I started the morning with a quick removal of the 19 rivets that were placed in error. I learned very quickly that the best method for me involves using a drill bit that is the next size up (#19 for A5 rivets and #29 for A4s). By carefully drilling straight down the mandrel hole, it cuts the head of the rivet right off at the surface. Then it is a simple matter of pushing the body of the rivet through the hole with a mandrel of the same size (held by vise grips). Later in the afternoon I shook out the loose rivets and started out again. This time I was completely successful and the part looks great. My big disappointment came when I flexed the hinge and found that it was binding. After about 10 different removals/replacements, each time with a different "fix" (that never worked), I've concluded that I'm going to have to order a new hinge and replace the one that's riveted in. The good news is that the other half is not already riveted in the stabilizer. If I can get an identifical part, I'll try to use the pre-drilled stabilizer half with my new half (in the elevator). The problem is that I put the hinge line too close to the back of the elevator. It didn't bind when it was clecoed, but the additional clamping action of the rivets moved it just enough closer that it rubs along most of its length. The sad irony is that my skills at drilling out rivets will come in very handy in the hinge replcement. I'm probably facing the removal of 60+ rivets. With that happy thought, I cleaned up shop and decided to call it a day.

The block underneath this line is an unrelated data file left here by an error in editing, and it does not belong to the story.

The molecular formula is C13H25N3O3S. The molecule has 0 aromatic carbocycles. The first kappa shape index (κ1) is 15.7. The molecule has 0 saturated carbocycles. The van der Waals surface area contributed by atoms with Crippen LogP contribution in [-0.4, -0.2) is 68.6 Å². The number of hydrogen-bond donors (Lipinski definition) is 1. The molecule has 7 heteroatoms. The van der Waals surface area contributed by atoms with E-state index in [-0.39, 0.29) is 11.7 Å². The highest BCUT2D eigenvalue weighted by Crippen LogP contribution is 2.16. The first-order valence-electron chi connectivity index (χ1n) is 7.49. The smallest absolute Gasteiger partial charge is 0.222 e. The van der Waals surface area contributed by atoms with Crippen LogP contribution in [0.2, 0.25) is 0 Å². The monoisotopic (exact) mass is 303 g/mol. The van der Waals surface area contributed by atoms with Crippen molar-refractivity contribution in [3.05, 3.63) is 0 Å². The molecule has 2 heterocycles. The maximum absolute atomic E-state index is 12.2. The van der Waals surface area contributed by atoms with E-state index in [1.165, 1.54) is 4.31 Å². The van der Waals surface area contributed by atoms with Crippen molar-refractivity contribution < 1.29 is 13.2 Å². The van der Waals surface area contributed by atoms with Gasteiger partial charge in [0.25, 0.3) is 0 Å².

Done, but with a binding hinge. Bummer.
Yes, the trim is on the opposite side. ZAC said OK, and it allowed me to cut out a "smiley."